Over-Reliance on Private Security by Military Forces Harming Stabilization Efforts in Afghanistan, Report by NYU’s Center on International Cooperation Finds


The Public Cost of Private Security in Afghanistan, authored by New York University s Center on International Cooperation, analyzes the negative impact of weak private security oversight in Afghanistan. The report concludes that over-reliance on private security - above all, on local militia groups - by international military forces is harming stabilization efforts.

Michele Shapiro | 212.998.3688 or 917-658-6760 | michele.cic@nyu.edu

The Public Cost of Private Security in Afghanistan, authored by New York University’s Center on International Cooperation, analyzes the negative impact of weak private security oversight in Afghanistan. The report concludes that over-reliance on private security - above all, on local militia groups - by international military forces is harming stabilization efforts. Among the report’s findings are the following:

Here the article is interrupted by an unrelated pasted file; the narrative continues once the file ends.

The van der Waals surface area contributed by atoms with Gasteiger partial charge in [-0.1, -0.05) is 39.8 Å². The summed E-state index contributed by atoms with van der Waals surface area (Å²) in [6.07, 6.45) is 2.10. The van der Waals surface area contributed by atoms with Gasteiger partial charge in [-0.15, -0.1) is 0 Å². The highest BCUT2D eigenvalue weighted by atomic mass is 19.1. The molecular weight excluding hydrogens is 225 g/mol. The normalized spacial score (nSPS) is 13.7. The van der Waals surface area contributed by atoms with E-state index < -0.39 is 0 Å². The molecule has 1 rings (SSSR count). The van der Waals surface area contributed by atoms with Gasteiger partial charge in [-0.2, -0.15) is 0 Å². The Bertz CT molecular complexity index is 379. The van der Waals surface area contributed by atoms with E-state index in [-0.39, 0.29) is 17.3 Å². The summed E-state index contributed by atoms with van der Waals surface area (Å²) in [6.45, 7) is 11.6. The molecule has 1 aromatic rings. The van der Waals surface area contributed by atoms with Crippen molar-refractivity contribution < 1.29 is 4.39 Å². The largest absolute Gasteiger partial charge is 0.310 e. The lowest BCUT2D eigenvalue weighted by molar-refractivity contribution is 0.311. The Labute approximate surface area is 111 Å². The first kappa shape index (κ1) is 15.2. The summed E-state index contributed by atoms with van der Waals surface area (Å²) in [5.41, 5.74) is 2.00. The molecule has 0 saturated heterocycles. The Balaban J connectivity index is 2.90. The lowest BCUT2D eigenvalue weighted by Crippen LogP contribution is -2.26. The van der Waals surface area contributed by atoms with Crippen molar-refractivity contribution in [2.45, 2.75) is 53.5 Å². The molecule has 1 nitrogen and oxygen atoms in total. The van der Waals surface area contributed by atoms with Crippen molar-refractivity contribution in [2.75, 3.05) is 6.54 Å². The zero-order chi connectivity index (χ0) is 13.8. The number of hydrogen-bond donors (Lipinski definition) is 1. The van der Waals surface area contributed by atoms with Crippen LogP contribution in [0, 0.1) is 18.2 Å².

• Contracted security increased the cost of highway reconstruction projects by up to 15 percent;
  • The number of US Dept. of Defense security contractors increased 19 percent (to 5,198 personnel) from March to August 2009;
  • More than 1,000 local militia groups have been employed, trained, and armed by international military forces since 2001; and
  • Ten to 20 percent of reconstruction funding is spent on private security.

The report provides essential background on the use of private security by the US government and NATO forces in Afghanistan, and on the regulatory framework governing private security, as public evidence of gross negligence at the US Embas 500

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